National Press Club

Pickens Promotes Wind Energy; Offers Tentative Support for Wall St. Bailout

September 23, 2008 | By Ken Dalecki

Energy entrepreneur T. Boone Pickens will be turning up the heat on presidential candidates Barrack Obama and John McCain to fashion a detailed energy plan before the November election aimed at reducing the nation’s dependence of imported oil.

Pickens told a National Press Club luncheon audience Monday, Sept. 22, that the media in past elections failed to press candidates for details when they promised to reduce the nation’s energy dependence. He said candidates never developed concrete plans and the nation’s dependence has only grown worse.

That will change this year if Pickens gets his way.

He told a sold-out audience that he has met with both Obama and McCain to “educate” them on energy issues and press for comprehensive energy plans for voters to judge before the election.

He called the energy issue “a problem as big as the financial problem” and one that will only get worse if government officials do not show leadership. He called the $700 billion sent overseas by the U.S. each year to buy oil “a ticking time bomb.”

Pickens, who is pushing for the development of wind farms in the “wind corridor” east of the Rockies from Mexico to Canada, said the nation cannot afford to send billions of dollars abroad each year to buy some 70% of the oil it consumes from such unstable regions as the Mideast and Africa.

The multi-billionaire oilman and takeover expert has his own energy plan which he said he is promoting for the good of the country, not his personal wealth. “I’m 80 years old and not in it for profit,” he said. “I have all the money I need.”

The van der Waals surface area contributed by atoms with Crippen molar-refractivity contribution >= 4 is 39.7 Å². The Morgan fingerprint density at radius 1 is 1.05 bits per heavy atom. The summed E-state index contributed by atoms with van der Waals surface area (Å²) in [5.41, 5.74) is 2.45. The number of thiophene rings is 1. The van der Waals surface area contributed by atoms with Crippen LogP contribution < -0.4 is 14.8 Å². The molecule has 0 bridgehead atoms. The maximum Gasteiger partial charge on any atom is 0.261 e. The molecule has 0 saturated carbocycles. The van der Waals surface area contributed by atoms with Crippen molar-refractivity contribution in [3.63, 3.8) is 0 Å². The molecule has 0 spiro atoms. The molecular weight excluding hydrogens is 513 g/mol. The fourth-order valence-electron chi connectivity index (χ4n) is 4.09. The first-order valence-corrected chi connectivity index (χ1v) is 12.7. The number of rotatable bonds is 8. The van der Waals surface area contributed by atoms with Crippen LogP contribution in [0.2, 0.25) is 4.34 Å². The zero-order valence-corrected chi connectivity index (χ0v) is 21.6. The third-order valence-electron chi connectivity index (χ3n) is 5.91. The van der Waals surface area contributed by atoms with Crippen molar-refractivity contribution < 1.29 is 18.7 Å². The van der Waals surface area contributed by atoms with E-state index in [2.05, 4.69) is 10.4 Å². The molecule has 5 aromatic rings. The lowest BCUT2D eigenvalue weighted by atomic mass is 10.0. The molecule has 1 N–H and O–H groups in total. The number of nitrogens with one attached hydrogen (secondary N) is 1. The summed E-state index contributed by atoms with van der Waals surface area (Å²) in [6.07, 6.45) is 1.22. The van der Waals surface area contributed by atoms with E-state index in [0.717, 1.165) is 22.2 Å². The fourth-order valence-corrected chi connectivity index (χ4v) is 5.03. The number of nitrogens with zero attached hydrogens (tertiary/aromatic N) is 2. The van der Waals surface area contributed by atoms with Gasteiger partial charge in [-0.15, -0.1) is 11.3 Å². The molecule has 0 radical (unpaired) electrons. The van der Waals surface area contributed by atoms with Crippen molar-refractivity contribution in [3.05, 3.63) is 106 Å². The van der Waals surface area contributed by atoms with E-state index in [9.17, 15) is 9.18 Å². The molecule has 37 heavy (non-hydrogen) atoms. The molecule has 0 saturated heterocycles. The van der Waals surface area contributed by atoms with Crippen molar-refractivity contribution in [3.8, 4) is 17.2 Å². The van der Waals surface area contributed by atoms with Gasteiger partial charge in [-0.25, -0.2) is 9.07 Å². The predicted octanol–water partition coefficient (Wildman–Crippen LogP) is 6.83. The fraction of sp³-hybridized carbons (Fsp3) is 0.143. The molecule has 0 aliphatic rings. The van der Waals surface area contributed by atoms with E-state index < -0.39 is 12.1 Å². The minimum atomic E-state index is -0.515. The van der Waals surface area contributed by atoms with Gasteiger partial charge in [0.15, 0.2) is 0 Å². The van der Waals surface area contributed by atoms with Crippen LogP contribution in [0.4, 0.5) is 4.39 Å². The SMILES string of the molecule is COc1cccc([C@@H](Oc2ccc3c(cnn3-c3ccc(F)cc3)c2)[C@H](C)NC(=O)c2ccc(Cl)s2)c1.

Although he has been a strong supporter of GOP candidates in the past, Pickens said he will remain neutral this year, a pledge that has gained him access to Democrat leaders as well as Republicans.

He is trying to influence both candidates in developing a comprehensive energy plan and will begin airing commercials to turn up the heat in both camps to advance a proposal. He said that until now neither candidate has shown much real understanding of the energy problem or advanced viable solutions.

For his part, Pickens is urging the development of natural gas as the “bridge fuel” that will get the nation from its dependence on oil to electricity from such sources as nuclear, biofuel, wind, thermal and other domestic energy sources in the next 20 to 30 years.

He said the nation has plenty of relatively cheap and clean natural gas that could replace much of its oil usage if natural gas is used in place of gasoline and diesel fuel to power cars, trucks and other vehicles. He said the switch to natural gas can be done with today’s technology. “I’m too old for R&D,” he joked. Pickens is 80.

Pickens predicted that unless the nation addresses the energy problem, the U.S. will be sending $2 trillion a year abroad for oil in 10 years and that oil will cost $300 a barrel.

“That is unsustainable,” he said. He said adoption of his “Pickens Plan” would help reduce the nation’s importation of foreign oil by 30% in 10 years.

He said McCain is overly optimistic about the role nuclear power can play and that Obama fails to realize that adding 1 million electric cars to the nation’s roads by 2015 is a pittance in a nation with 250 million vehicles.

Pickens said the U.S. needs to develop all sources of domestic energy, not just increase oil production. “We can’t drill our way out of this crisis,” he said.

Asked to comment on the nation’s credit crisis and bailout plans for failing financial institutions, Pickens quipped that Washington is “privatizing profit and socializing risk.”

Nevertheless, he called Treasury Secretary Henry Paulsen and Federal Reserve Board Chairman Ben Bernanke “smart guys” whom he is “willing to go along with” based on what he knows.

He suggested that investor Warren Buffett be put in charge of managing the assets of bankrupt entities taken over by the government to protect the taxpayers’ interest and possibly bring a positive return on their investment.